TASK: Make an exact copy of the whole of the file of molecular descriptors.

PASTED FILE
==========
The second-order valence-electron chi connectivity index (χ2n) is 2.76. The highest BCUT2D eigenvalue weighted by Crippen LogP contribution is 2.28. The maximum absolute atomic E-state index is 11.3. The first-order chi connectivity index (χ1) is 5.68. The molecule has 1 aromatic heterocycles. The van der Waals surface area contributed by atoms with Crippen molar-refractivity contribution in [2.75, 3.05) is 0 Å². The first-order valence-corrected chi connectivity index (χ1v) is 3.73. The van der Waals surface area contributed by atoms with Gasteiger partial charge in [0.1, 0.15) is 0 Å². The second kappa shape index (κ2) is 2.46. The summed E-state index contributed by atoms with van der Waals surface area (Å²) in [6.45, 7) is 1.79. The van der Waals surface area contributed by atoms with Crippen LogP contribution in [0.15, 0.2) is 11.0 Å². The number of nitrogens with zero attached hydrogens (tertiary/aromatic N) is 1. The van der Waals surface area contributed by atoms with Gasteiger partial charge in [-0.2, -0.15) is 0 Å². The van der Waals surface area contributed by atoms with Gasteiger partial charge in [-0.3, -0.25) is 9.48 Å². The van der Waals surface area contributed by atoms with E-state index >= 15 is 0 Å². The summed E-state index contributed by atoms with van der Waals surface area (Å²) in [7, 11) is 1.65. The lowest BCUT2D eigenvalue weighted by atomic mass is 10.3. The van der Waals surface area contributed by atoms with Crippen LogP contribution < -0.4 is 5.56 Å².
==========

The second-order valence-electron chi connectivity index (χ2n) is 2.76. The highest BCUT2D eigenvalue weighted by Crippen LogP contribution is 2.28. The maximum absolute atomic E-state index is 11.3. The first-order chi connectivity index (χ1) is 5.68. The molecule has 1 aromatic heterocycles. The van der Waals surface area contributed by atoms with Crippen molar-refractivity contribution in [2.75, 3.05) is 0 Å². The first-order valence-corrected chi connectivity index (χ1v) is 3.73. The van der Waals surface area contributed by atoms with Gasteiger partial charge in [0.1, 0.15) is 0 Å². The second kappa shape index (κ2) is 2.46. The summed E-state index contributed by atoms with van der Waals surface area (Å²) in [6.45, 7) is 1.79. The van der Waals surface area contributed by atoms with Crippen LogP contribution in [0.15, 0.2) is 11.0 Å². The number of nitrogens with zero attached hydrogens (tertiary/aromatic N) is 1. The van der Waals surface area contributed by atoms with Gasteiger partial charge in [-0.2, -0.15) is 0 Å². The van der Waals surface area contributed by atoms with Gasteiger partial charge in [-0.3, -0.25) is 9.48 Å². The van der Waals surface area contributed by atoms with E-state index >= 15 is 0 Å². The summed E-state index contributed by atoms with van der Waals surface area (Å²) in [7, 11) is 1.65. The lowest BCUT2D eigenvalue weighted by atomic mass is 10.3. The van der Waals surface area contributed by atoms with Crippen LogP contribution < -0.4 is 5.56 Å².